Finishes vary in viscosity (thickness in liquid form) depending on their type and formulation, and especially in temperature differences. The viscosity is thicker when the finish is cold and thinner when the finish is warm.
To measure viscosity dip a viscosity cup into a finish so the cup is full. Then lift the cup out of the finish and begin timing the drainage with a stopwatch. When the stream breaks, indicating that the cup is empty, stop the timer. The number of seconds is the measure of the viscosity.
There are many types of viscosity cups. Some are quite expensive. The most common cups used in finishing are the Ford #4 and the Zahn #2. You can go online and find conversion tables.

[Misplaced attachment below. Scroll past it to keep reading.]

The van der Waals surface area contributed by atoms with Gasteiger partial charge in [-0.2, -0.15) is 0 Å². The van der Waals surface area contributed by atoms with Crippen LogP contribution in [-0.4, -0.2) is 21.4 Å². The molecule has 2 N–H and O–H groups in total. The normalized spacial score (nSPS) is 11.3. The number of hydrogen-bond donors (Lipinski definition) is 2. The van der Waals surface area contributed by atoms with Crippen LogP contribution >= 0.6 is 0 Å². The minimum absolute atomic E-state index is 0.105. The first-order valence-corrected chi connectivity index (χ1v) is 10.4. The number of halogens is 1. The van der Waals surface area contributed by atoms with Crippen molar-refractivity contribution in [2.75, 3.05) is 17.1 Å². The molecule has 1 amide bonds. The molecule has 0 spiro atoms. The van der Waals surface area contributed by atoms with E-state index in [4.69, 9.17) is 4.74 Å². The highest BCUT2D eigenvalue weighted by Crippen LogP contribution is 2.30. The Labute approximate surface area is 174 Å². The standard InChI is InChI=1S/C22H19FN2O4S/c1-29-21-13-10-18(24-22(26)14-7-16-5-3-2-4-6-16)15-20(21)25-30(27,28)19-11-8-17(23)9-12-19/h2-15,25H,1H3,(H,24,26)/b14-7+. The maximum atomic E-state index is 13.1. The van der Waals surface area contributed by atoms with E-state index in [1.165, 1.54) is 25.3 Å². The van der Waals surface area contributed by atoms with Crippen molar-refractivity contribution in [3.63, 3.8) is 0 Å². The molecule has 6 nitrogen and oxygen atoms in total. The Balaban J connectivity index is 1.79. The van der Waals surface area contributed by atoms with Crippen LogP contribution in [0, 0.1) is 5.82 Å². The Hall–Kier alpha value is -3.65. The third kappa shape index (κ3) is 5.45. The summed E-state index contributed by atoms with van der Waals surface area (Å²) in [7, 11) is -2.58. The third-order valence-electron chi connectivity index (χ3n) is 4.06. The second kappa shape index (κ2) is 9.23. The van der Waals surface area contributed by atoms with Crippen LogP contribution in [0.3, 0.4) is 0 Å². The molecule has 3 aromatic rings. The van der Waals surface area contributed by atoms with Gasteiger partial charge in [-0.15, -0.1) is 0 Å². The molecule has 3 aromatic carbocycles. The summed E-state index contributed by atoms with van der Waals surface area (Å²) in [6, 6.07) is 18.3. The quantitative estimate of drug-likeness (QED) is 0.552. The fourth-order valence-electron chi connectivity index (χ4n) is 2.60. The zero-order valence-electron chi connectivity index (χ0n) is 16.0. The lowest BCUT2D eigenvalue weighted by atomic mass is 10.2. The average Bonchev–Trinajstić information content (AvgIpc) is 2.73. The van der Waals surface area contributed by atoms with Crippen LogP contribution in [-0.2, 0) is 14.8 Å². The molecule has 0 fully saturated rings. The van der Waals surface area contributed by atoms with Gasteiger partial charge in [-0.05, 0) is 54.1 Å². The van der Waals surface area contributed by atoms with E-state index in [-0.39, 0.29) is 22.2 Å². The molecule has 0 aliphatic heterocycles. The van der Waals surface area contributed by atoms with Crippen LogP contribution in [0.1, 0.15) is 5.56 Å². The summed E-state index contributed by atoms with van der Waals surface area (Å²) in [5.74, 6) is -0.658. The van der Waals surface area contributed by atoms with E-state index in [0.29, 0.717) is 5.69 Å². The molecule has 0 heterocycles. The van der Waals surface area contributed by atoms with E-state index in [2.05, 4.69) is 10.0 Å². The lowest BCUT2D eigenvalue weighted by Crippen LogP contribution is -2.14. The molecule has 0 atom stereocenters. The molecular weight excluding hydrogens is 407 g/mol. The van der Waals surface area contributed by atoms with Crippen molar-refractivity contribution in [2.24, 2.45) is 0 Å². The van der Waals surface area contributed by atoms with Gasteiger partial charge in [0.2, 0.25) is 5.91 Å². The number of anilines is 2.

Finish manufacturers sometimes tell you the viscosity at which their finish should be sprayed for best results. But I’ve never found these numbers to be more than just general guidelines because the type of gun, air pressure and whether you’re using an air compressor or turbine, all make a difference.
I’ve found viscosity cups more helpful for dealing with temperature differences. If you determine that you get good results (usually meaning minimal orange peel) at a certain temperature and number of seconds drainage through a viscosity cup, it’s easy to check against this when the temperature is different. You’ll know if you need to add thinner or increase or decrease air pressure.